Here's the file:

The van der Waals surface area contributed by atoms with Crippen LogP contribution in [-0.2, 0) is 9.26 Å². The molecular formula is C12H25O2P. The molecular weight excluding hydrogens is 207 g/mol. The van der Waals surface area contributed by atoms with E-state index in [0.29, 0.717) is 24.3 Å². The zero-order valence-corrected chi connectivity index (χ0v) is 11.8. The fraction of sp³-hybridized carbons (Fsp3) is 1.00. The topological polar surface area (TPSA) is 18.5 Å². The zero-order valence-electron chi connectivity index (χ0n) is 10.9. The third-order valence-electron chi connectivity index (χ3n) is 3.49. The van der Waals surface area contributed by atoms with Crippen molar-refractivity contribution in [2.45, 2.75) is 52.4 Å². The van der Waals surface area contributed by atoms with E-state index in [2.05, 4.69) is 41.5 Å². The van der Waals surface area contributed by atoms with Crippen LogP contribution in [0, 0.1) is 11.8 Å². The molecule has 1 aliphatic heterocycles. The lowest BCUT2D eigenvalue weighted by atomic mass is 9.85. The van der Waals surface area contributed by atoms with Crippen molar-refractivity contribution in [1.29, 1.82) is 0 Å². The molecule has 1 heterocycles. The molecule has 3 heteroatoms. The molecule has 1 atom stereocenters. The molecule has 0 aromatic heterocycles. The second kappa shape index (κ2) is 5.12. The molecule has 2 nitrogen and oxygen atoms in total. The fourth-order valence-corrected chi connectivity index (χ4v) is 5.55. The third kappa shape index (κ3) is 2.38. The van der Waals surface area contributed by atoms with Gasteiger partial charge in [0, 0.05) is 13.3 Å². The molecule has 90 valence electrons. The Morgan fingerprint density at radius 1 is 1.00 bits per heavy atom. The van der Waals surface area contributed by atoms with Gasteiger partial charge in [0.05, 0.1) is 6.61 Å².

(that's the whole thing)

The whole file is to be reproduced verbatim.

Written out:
The van der Waals surface area contributed by atoms with Crippen LogP contribution in [-0.2, 0) is 9.26 Å². The molecular formula is C12H25O2P. The molecular weight excluding hydrogens is 207 g/mol. The van der Waals surface area contributed by atoms with E-state index in [0.29, 0.717) is 24.3 Å². The zero-order valence-corrected chi connectivity index (χ0v) is 11.8. The fraction of sp³-hybridized carbons (Fsp3) is 1.00. The topological polar surface area (TPSA) is 18.5 Å². The zero-order valence-electron chi connectivity index (χ0n) is 10.9. The third-order valence-electron chi connectivity index (χ3n) is 3.49. The van der Waals surface area contributed by atoms with Crippen molar-refractivity contribution in [2.45, 2.75) is 52.4 Å². The van der Waals surface area contributed by atoms with E-state index in [2.05, 4.69) is 41.5 Å². The van der Waals surface area contributed by atoms with Crippen LogP contribution in [0, 0.1) is 11.8 Å². The molecule has 1 aliphatic heterocycles. The lowest BCUT2D eigenvalue weighted by atomic mass is 9.85. The van der Waals surface area contributed by atoms with Crippen molar-refractivity contribution in [1.29, 1.82) is 0 Å². The molecule has 1 heterocycles. The molecule has 3 heteroatoms. The molecule has 1 atom stereocenters. The molecule has 0 aromatic heterocycles. The second kappa shape index (κ2) is 5.12. The molecule has 2 nitrogen and oxygen atoms in total. The fourth-order valence-corrected chi connectivity index (χ4v) is 5.55. The third kappa shape index (κ3) is 2.38. The van der Waals surface area contributed by atoms with Gasteiger partial charge in [0, 0.05) is 13.3 Å². The molecule has 90 valence electrons. The Morgan fingerprint density at radius 1 is 1.00 bits per heavy atom. The van der Waals surface area contributed by atoms with Gasteiger partial charge in [0.05, 0.1) is 6.61 Å².